The latest news from Puerto Rico

1. Bring in the funds you raised – cash, checks payable to the organization or printed receipts from online donations to our class’s hurricane relief non-profit.

2.  Interview teams who went outside their own families to fundraise (lemonade stands, bake sales, door to door etc.) for what the best parts and hardest parts were, and what they learned.  What are the secrets of successful fundraising?

3. Write what you learned from this whole experience.

And finally, does this project address any academic standards? Why, yes it does!

From the Next Generation Science Standards:

Asking Questions and Defining Problems

Asking questions and defining problems in grades 6–8 builds on grades K–5 experiences and progresses to specifying relationships between variables, clarify arguments and models.

Define a design problem that can be solved through the development of an object, tool, process or system and includes multiple criteria and constraints, including scientific knowledge that may limit possible solutions. (MS-ETS1-1)

Engaging in Argument from Evidence

Engaging in argument from evidence in 6–8 builds on K–5 experiences and progresses to constructing a convincing argument that supports or refutes claims for either explanations or solutions about the natural and designed world.

Evaluate competing design solutions based on jointly developed and agreed-upon design criteria. (MS-ETS1-2)

From the Common Core State Standards

RST.6–8.1                 Cite specific textual evidence to support analysis of science and technical texts. (MS-ETS1-1),(MS-ETS1-2),(MS-ETS1-3)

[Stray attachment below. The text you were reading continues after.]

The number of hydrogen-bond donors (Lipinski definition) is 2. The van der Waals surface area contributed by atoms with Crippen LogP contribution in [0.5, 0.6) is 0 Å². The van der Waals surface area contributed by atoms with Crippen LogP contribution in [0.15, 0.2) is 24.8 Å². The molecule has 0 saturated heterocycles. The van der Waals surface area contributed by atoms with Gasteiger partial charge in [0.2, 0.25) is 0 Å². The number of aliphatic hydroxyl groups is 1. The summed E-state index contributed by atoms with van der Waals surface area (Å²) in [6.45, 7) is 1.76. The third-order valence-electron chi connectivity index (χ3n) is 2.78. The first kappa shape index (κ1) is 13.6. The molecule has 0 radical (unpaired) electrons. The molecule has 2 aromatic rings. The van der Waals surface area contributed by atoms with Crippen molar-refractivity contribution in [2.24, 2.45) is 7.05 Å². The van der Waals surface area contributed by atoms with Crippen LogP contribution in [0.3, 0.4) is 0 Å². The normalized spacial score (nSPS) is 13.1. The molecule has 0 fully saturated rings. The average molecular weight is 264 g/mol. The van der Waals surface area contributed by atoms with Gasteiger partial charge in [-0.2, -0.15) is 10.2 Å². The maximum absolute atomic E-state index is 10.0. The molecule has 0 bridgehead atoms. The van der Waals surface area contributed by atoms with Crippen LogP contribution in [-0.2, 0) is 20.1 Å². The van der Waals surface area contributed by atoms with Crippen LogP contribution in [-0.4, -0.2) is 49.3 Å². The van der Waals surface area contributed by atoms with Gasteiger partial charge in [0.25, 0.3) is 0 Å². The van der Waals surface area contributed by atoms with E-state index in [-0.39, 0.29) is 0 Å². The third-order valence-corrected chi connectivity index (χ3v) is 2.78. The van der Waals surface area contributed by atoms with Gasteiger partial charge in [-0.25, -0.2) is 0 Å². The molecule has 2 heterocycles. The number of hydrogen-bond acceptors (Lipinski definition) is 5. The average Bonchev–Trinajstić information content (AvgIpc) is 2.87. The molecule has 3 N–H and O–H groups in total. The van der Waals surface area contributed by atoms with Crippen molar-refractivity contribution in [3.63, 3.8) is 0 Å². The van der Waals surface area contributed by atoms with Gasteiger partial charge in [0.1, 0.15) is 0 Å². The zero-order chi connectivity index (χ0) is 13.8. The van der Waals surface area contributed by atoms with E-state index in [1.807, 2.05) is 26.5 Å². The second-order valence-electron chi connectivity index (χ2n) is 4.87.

RST.6–8.7                 Integrate quantitative or technical information expressed in words in a text with a version of that information expressed visually (e.g., in a flowchart, diagram, model, graph, or table). (MS-ETS1-3)

RST.6–8.9                 Compare and contrast the information gained from experiments, simulations, video, or multimedia sources with that gained from reading a text on the same topic. (MS-ETS1-2),(MS-ETS1-3)

WHST.6–8.7             Conduct short research projects to answer a question (including a self-generated question), drawing on several sources and generating additional related, focused questions that allow for multiple avenues of exploration. (MS-ETS1-1),(MS-ETS1-1)

WHST.6–8.8             Gather relevant information from multiple print and digital sources (primary and secondary), using search terms effectively; assess the credibility and accuracy of each source; and quote or paraphrase the data and conclusions of others while avoiding plagiarism and following a standard format for citation. CA (MS-ETS1-1)

WHST.6–8.9             Draw evidence from informational texts to support analysis, reflection, and research. (MS-ETS1-2)

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Entry filed under: Critical Thinking, Research Skills, Service Projects, TAP Curriculum, The Hurry-Cane Help Project. Tags: , , , , , , .

Weighing in on Google and Chrome books Kid 2 Kid Puerto Rico Solar Oven Project

1 Comment Add your own

  • 1. Tanuka  |  October 5, 2017 at 2:31 PM

    Love this Sue!! Amazing writeup!

    Like

    Reply